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Bill Maher Draws Backlash for Using the N-Word on ‘Real Time’

Late-night host Bill Maher drew backlash Friday when he said the n-word during a live taping of his HBO show “Real Time.”

The comedian used the racial slur during an exchange with Sen. Ben Sasse, after the congressman invited the 61-year-old to visit him in Nebraska.

“You’re welcome,” he said. “We’d love to have you work in the fields with us.”

“Work in the fields?” Maher responded sarcastically. “Senator … I’m a house n*****.”

(The video in the tweet below includes the uncensored exchange.)

The quip drew a few laughs and several audible groans from Maher’s live audience. Sasse appeared uncomfortable with the joke, but Maher continued with the segment.

But on Twitter, the outcry was near immediate. Many users called for the comedian's show to be canceled, while others pointed out that Maher has a history of toeing the line between comedy and insensitivity toward race and religion.

Maher issued a statement Saturday afternoon apologizing for the comment, adding that he lost sleep over the joke.

"Friday nights are always my worst night of sleep because I'm up reflecting on this I should or shouldn't have said on my life show," Maher said. "Last night was particularly long night as I regret the word I used in the banter of a live moment. The word was offensive and I regret saying it and am very sorry."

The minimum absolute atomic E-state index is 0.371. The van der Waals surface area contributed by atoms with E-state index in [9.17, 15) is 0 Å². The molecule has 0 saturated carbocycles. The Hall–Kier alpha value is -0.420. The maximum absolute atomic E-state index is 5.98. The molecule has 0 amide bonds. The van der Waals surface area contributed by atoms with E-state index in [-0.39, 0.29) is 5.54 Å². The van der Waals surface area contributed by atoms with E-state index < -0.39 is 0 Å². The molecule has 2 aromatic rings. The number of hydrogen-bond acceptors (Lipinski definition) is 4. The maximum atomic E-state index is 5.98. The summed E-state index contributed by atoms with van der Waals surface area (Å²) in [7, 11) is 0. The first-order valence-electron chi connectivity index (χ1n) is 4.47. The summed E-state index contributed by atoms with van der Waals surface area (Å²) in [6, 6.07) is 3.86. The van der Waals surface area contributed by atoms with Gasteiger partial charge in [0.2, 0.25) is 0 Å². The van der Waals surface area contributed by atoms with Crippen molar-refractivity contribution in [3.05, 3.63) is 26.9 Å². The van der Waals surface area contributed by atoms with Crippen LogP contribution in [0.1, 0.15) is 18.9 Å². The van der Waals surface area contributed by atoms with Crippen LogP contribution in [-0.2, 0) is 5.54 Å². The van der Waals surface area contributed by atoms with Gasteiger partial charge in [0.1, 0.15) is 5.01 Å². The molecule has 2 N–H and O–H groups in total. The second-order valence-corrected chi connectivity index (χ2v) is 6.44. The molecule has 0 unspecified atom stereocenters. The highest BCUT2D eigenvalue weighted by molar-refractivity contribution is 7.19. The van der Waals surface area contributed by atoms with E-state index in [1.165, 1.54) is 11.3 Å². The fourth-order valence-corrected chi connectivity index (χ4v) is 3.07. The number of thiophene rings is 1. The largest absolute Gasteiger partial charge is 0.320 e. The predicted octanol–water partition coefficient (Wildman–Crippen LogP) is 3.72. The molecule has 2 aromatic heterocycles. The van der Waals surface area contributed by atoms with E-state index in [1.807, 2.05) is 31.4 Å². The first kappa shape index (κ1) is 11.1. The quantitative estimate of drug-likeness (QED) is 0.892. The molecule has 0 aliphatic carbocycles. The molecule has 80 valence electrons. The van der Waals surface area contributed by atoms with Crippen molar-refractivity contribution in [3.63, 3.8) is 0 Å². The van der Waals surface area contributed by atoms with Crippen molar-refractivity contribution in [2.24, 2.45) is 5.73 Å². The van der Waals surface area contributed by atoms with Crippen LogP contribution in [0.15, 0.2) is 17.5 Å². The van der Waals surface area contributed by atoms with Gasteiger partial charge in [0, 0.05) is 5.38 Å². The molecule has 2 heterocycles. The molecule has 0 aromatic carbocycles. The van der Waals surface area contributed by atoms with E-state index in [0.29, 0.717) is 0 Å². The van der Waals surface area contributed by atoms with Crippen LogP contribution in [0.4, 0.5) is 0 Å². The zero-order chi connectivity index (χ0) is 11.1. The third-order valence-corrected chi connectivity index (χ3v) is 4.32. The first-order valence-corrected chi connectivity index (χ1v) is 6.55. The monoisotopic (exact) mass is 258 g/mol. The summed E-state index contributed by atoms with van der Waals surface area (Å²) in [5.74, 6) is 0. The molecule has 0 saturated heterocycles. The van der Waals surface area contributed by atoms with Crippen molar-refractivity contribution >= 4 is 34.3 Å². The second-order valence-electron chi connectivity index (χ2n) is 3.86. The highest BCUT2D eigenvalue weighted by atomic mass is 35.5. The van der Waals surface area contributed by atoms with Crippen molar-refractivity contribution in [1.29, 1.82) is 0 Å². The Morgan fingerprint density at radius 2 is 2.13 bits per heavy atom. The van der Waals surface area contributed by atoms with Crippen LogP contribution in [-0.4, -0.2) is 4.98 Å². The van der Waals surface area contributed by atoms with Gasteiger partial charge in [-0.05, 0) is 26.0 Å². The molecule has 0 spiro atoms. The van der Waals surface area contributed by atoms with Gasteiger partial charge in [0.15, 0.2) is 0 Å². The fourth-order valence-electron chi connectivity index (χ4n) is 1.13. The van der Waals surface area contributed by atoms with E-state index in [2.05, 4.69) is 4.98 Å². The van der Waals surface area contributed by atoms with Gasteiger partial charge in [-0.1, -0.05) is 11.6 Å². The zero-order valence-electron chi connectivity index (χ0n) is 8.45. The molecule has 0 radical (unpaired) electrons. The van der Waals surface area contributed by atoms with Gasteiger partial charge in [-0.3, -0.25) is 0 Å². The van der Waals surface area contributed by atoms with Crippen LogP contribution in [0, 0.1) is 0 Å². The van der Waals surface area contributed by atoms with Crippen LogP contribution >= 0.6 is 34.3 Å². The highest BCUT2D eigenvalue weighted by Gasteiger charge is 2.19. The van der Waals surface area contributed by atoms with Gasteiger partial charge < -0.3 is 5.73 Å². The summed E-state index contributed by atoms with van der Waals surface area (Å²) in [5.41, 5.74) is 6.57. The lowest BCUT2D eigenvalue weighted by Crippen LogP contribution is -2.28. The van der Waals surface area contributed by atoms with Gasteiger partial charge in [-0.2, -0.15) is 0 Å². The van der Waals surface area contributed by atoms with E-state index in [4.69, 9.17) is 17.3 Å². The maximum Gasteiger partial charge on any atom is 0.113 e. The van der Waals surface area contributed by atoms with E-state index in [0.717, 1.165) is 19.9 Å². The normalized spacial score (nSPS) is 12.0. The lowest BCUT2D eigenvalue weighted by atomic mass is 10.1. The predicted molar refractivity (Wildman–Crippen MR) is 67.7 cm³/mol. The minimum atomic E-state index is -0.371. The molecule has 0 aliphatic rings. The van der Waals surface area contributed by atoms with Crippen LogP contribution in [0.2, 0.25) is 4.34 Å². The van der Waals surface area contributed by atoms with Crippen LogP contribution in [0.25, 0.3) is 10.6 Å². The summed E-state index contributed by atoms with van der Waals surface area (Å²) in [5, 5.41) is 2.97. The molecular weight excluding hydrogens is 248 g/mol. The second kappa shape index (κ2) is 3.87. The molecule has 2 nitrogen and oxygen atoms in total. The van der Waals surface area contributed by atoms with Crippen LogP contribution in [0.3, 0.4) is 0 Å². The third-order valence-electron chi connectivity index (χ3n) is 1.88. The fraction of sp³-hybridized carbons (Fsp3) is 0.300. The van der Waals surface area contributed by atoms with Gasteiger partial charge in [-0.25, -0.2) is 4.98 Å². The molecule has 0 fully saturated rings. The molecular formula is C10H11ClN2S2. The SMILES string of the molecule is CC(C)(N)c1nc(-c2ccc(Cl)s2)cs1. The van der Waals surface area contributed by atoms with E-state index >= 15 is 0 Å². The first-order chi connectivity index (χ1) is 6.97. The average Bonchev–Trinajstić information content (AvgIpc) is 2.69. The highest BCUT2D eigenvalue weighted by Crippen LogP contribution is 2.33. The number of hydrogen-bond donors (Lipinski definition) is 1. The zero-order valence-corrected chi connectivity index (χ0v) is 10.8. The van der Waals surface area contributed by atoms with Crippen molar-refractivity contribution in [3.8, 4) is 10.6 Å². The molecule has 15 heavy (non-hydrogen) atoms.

But the comedian has a reputation for making bold and controversial statements about race, religion and politics. His ABC talk show "Politically Incorrect" was canceled in 2003 after he agreed with a guest who said the 9/11 terrorists were not cowards. And he recently came under fire for inviting Milo Yiannopoulous to his show, which critics said gave the provocateur a platform to promote his controversial views.

An HBO spokesman Quentin Schaffer called the joke "completely inexcusable and tasteless."

"We are removing his deeply offensive comment from any subsequent airings of the show," he said.

Larry King came to Maher's defense, saying on Twitter that he's been friends with the comic for years "and there's not a racist bone in his body. Let's accept his apology and move on."

For his part, Sasse responded in a series of tweets early Saturday morning. The senator called himself a First Amendment “absolutist” but lamented the fact that he didn’t speak up after Maher made the joke.

"Here's what I wish I’d been quick enough to say in the moment: 'Hold up, why would you think it’s OK to use that word?'" Sasse tweeted.